Doctors and nurses from Turku are being sent to Mariehamn to support local healthcare services, as cross-border restrictions lead to staff shortages in Åland.

Around a quarter of doctors and nurses working at Åland Central Hospital live in Sweden, with many commuting on a weekly basis between the Swedish mainland and Åland. Under new restrictions on cross-border travel, as foreigners coming to Finland they would have to self-isolate for 14 days.

“That’s a major problem for Åland” says local MP Mats Löfström (SFP).

“With this quarantine it means the Åland hospital will be lacking ten doctors and between 20 to 30 nurses” he explains.

The Swedish-speaking staff coming from Turku to Åland to help on a temporary basis are of course not subject to any quarantine.

"The risks are high" as millions of masks arrive from China

A shipment of protective face masks has arrived in Finland from China to better equip healthcare workers tackling the coronavirus epidemic.

Pallets with two million face masks, and 230,000 higher grade surgical masks, arrived in Helsinki from Quangzhou China on Tuesday afternoon.

It’s the first shipment of 12 plane-loads of protective gear ordered by the National Emergency Supply Agency NESA. Most of the masks will be distributed quickly to hospitals, but the higher grade items will need to go through quality control tests first.

“We have now ordered 12 Airbus A350s full of material, and this is just the beginning” says Tomi Lounema, CEO of NESA, who adds that the deal is costing "millions and millions" of euros.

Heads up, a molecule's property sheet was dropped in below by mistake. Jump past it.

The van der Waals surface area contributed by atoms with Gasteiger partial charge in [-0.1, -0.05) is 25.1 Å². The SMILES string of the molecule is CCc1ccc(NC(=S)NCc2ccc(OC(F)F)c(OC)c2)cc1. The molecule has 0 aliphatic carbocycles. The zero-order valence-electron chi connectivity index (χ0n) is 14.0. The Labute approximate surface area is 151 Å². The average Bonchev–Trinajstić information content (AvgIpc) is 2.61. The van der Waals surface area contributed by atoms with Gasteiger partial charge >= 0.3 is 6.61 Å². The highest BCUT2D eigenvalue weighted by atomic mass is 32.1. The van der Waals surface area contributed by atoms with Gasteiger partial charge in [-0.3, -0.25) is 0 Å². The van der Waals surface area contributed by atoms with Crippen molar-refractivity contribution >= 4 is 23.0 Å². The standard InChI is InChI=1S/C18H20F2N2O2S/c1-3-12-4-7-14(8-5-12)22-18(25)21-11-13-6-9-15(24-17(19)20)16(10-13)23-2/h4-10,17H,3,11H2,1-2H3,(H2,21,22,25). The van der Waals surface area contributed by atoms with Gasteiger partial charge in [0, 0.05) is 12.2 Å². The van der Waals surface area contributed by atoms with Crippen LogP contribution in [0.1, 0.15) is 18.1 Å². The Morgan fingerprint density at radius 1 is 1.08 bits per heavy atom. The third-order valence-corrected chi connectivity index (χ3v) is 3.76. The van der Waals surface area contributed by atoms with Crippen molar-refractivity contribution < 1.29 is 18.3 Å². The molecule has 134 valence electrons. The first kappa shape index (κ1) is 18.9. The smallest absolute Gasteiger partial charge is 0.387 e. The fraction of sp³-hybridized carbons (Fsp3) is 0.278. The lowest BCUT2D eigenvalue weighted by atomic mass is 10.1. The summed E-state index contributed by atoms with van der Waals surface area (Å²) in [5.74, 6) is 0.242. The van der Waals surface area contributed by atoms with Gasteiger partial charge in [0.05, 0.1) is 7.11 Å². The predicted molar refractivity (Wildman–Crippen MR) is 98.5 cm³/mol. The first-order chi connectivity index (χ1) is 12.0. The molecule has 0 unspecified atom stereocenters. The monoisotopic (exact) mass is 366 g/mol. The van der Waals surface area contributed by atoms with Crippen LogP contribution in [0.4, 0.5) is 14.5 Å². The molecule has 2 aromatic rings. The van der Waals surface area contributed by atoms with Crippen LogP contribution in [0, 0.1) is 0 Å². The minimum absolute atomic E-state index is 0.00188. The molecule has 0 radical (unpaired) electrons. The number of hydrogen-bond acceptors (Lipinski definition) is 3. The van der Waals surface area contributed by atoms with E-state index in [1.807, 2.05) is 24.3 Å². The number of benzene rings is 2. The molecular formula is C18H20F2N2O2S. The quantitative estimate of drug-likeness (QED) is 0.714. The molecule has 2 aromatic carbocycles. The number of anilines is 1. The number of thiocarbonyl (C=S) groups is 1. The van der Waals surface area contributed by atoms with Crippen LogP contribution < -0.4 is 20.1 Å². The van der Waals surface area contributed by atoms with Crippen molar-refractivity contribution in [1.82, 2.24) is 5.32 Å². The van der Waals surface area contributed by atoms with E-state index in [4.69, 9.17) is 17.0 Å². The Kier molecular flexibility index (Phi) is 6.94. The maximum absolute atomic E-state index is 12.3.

Lounema says it is a “quite chaotic situation” in China with different countries and agencies competing for the same supplies.

“You have to pay first, then you get what you get. This situation is totally not normal. The risks are very high when you operate in this market” he says.

"We hope the material we get today is okay but I’m afraid in the future we will get some materials that are not okay. But that is the situation."

Nationwide antibody testing begins

THL is launching a coronavirus antibody testing study, to see how far the virus might have spread among the general population, in all age groups and locations.

Antibodies are formed when someone has already had the virus, and can protect against a new infection.

THL will randomly invite people to become part of their study, which is carried out in collaboration with hospital districts and the results can show not only people who had confirmed Covid-19 diagnosis, but also those who didn't show any symptoms or who had mild symptoms and were never tested for the virus.